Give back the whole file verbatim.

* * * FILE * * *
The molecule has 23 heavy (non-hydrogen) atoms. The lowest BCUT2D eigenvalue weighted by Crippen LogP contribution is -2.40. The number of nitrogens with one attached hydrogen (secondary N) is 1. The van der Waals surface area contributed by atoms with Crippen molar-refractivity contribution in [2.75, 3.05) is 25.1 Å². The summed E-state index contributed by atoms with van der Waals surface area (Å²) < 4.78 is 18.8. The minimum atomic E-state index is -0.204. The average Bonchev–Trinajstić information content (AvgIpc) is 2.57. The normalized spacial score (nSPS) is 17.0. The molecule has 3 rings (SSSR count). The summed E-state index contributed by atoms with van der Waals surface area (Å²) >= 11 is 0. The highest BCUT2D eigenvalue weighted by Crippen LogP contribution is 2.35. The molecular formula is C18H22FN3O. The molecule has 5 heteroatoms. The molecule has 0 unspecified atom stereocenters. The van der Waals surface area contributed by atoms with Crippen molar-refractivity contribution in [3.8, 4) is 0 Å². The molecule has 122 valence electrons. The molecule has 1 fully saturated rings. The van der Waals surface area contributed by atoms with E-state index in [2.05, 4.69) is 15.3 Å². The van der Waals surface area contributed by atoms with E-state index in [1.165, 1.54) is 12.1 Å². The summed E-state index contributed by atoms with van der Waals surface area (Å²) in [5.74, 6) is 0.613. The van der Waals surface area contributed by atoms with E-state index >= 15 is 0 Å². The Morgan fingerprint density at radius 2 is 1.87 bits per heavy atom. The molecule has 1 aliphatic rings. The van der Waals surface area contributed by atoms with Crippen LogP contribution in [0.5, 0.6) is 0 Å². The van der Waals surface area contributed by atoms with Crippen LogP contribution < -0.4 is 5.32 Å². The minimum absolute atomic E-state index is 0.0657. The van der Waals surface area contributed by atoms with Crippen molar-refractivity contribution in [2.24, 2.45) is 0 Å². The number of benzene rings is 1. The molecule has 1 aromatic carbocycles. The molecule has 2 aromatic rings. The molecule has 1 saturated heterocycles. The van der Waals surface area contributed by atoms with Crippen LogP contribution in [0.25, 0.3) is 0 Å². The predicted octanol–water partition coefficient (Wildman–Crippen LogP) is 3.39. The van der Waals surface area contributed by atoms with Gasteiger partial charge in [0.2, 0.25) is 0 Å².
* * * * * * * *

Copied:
The molecule has 23 heavy (non-hydrogen) atoms. The lowest BCUT2D eigenvalue weighted by Crippen LogP contribution is -2.40. The number of nitrogens with one attached hydrogen (secondary N) is 1. The van der Waals surface area contributed by atoms with Crippen molar-refractivity contribution in [2.75, 3.05) is 25.1 Å². The summed E-state index contributed by atoms with van der Waals surface area (Å²) < 4.78 is 18.8. The minimum atomic E-state index is -0.204. The average Bonchev–Trinajstić information content (AvgIpc) is 2.57. The normalized spacial score (nSPS) is 17.0. The molecule has 3 rings (SSSR count). The summed E-state index contributed by atoms with van der Waals surface area (Å²) >= 11 is 0. The highest BCUT2D eigenvalue weighted by Crippen LogP contribution is 2.35. The molecular formula is C18H22FN3O. The molecule has 5 heteroatoms. The molecule has 0 unspecified atom stereocenters. The van der Waals surface area contributed by atoms with Crippen molar-refractivity contribution in [3.8, 4) is 0 Å². The molecule has 122 valence electrons. The molecule has 1 fully saturated rings. The van der Waals surface area contributed by atoms with E-state index in [2.05, 4.69) is 15.3 Å². The van der Waals surface area contributed by atoms with E-state index in [1.165, 1.54) is 12.1 Å². The summed E-state index contributed by atoms with van der Waals surface area (Å²) in [5.74, 6) is 0.613. The van der Waals surface area contributed by atoms with E-state index >= 15 is 0 Å². The Morgan fingerprint density at radius 2 is 1.87 bits per heavy atom. The molecule has 1 aliphatic rings. The van der Waals surface area contributed by atoms with Crippen LogP contribution in [0.5, 0.6) is 0 Å². The van der Waals surface area contributed by atoms with Crippen LogP contribution < -0.4 is 5.32 Å². The minimum absolute atomic E-state index is 0.0657. The van der Waals surface area contributed by atoms with Crippen molar-refractivity contribution in [2.24, 2.45) is 0 Å². The number of benzene rings is 1. The molecule has 1 aromatic carbocycles. The molecule has 2 aromatic rings. The molecule has 1 saturated heterocycles. The van der Waals surface area contributed by atoms with Crippen LogP contribution in [0.25, 0.3) is 0 Å². The predicted octanol–water partition coefficient (Wildman–Crippen LogP) is 3.39. The van der Waals surface area contributed by atoms with Gasteiger partial charge in [0.2, 0.25) is 0 Å².